The embodiments described herein are intended to be illustrative of the general principles of the present invention. Various modifications are possible consistent with the spirit of the invention. For example, transistor T6 of FIG. 3 and T60 of FIG. 4 can be eliminated. In such cases, the collector of T5 of FIG. 3 is connected directly to the anode of GDSC and the collector of T50 of FIG. 4 is connected directly to the anode of GDSCO. Still further, other high voltage and high current switches, such as a gated diode switch, could be substituted for the photo-Darlington pairs provided appropriate control circuitry is provided to control same. Still further, the junction transistors could be replaced by field effect transistors provided the polarities and magnitudes of the power supplies and circuit configurations are appropriately modified as is well known in the art. Still further, R1, R2, R3, R4, R5, and R6 can be standard integrated circuit resistors or pinch resistors. Still further, the current limiter can be a variety of different types of resistors or a junction field effect transistor. Still further, the configurations of T3, T4, and T5 of FIG. 3 and T30, T40, and T50 of FIG. 4 could be replaced by the circuitry illustrated within the dashed line rectangles A and A0 of FIGS. 1 and 2 of copending U.S. patent application, Ser. No. 972,024 now Pat. No. 4,269,048 filed on Dec. 20, 1978, which has a common assignee with the present application. Still further, if at least one of the load GDSs of each pair is like GDS1 of FIG. 1, then the transistor which selectively causes the gate and cathode (anode) to be close to each other in potential, transistor T1 (T10A, T10 . . . ), is part of the GDS and terminal 320 (420, 420a. . . ) is connected directly to electrode 50 (or its equivalent) of the load GDS. Still further, CL1 and CL10 can be connected to V2 and V20, respectively, instead of being connected to the cathodes of the respective GDSCs. Still further, D2 and D3 can be eliminated if a second control gated diode switch, like GDSCO, is added wtih its anode common to the anode of GDSC and its gate common to the gate of GDSC , and it cathode connected directly to the gates of GDSL3 and GDSL4. In this case the cathode of GDSCO is connected directly to the gates of GDSL10 and GDSL20. Still further, T5 and T50 can be designed to have relatively high current capabilities. The load switches GDSLs can be switched to the OFF state solely by the first branch circuits 310A and 410A so long as the current flow through the load switches GDSLs is within preselected limits. If this current flow is greater than these limits then the second branch circuits 310B and 410B are necessary to switch the load switches GDSLs to the OFF state.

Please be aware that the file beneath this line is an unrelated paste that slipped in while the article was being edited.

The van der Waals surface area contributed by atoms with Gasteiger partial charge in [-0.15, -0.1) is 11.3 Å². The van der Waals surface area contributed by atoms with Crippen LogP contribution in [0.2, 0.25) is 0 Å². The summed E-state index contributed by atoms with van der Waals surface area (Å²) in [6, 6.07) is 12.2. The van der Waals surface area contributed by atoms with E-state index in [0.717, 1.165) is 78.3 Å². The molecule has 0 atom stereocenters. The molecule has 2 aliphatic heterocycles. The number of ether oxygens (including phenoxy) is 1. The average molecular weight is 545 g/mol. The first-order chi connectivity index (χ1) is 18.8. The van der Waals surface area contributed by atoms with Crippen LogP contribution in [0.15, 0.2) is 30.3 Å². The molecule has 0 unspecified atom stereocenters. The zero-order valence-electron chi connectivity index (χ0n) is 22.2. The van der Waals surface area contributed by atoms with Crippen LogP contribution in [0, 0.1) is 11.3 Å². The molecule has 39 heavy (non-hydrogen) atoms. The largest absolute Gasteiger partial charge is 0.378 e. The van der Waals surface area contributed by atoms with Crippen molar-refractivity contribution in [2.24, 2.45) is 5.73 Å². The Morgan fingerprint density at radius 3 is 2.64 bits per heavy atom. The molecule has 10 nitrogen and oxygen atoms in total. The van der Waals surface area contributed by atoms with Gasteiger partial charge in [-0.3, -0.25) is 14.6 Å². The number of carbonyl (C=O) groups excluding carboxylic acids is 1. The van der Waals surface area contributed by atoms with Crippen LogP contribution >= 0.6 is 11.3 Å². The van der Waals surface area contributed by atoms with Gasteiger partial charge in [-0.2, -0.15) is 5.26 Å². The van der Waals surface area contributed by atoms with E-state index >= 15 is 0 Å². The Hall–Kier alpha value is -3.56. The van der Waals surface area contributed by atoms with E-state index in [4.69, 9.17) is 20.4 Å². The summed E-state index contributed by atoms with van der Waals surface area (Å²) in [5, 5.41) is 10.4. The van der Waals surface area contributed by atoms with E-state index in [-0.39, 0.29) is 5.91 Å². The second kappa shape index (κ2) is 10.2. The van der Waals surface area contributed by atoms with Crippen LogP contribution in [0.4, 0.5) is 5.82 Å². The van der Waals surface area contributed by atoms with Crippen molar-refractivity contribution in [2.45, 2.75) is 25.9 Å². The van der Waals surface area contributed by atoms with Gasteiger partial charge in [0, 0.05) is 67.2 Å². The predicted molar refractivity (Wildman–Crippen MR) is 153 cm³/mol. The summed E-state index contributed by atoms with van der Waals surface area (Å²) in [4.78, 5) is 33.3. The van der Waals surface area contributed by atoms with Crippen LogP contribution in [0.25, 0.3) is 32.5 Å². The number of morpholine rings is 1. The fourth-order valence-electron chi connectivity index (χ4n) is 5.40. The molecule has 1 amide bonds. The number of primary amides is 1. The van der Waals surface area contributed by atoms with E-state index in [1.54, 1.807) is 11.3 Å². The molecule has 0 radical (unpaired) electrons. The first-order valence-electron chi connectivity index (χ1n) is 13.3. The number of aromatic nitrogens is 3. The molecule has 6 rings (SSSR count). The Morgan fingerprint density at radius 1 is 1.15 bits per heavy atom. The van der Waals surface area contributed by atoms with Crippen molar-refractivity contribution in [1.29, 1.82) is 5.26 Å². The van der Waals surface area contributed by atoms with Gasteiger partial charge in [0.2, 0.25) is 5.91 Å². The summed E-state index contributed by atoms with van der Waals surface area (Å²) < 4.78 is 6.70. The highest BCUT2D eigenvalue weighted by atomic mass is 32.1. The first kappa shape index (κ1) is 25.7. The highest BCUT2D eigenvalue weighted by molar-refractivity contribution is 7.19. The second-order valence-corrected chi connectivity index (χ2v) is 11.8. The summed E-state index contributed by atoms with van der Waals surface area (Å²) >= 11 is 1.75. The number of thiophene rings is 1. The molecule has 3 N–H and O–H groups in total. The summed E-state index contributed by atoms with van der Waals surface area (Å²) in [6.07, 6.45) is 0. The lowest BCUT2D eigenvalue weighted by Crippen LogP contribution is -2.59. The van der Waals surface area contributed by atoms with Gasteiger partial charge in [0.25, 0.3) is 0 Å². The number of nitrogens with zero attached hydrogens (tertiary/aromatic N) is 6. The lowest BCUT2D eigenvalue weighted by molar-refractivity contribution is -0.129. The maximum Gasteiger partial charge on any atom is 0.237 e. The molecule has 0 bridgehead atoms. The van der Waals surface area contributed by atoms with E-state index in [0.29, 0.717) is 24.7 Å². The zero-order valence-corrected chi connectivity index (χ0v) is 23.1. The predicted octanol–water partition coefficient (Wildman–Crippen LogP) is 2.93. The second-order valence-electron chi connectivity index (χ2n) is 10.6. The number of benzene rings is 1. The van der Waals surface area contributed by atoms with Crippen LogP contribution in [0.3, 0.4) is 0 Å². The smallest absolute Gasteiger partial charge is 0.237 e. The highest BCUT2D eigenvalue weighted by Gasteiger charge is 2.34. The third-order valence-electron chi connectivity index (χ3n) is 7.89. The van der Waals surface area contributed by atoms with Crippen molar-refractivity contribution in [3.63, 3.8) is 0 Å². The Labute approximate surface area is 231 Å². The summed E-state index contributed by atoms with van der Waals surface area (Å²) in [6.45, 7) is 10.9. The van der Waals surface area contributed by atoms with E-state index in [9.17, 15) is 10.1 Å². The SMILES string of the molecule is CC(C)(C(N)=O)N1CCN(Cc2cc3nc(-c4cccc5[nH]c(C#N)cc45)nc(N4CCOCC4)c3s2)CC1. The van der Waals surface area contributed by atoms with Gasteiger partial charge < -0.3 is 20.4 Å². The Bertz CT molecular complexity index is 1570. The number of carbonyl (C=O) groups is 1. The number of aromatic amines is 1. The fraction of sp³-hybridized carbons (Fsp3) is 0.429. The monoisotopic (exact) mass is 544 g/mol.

|Cited Patent||Filing date||Publication date||Applicant||Title|
|US3289277 *||Nov 25, 1964||Dec 6, 1966||Fed Pacific Electric Co||Method of making a fuse link|
|US3737721 *||Jan 22, 1971||Jun 5, 1973||Honeywell Inc||Computer flash with remote sensor and two-wire control of flash firing and quench|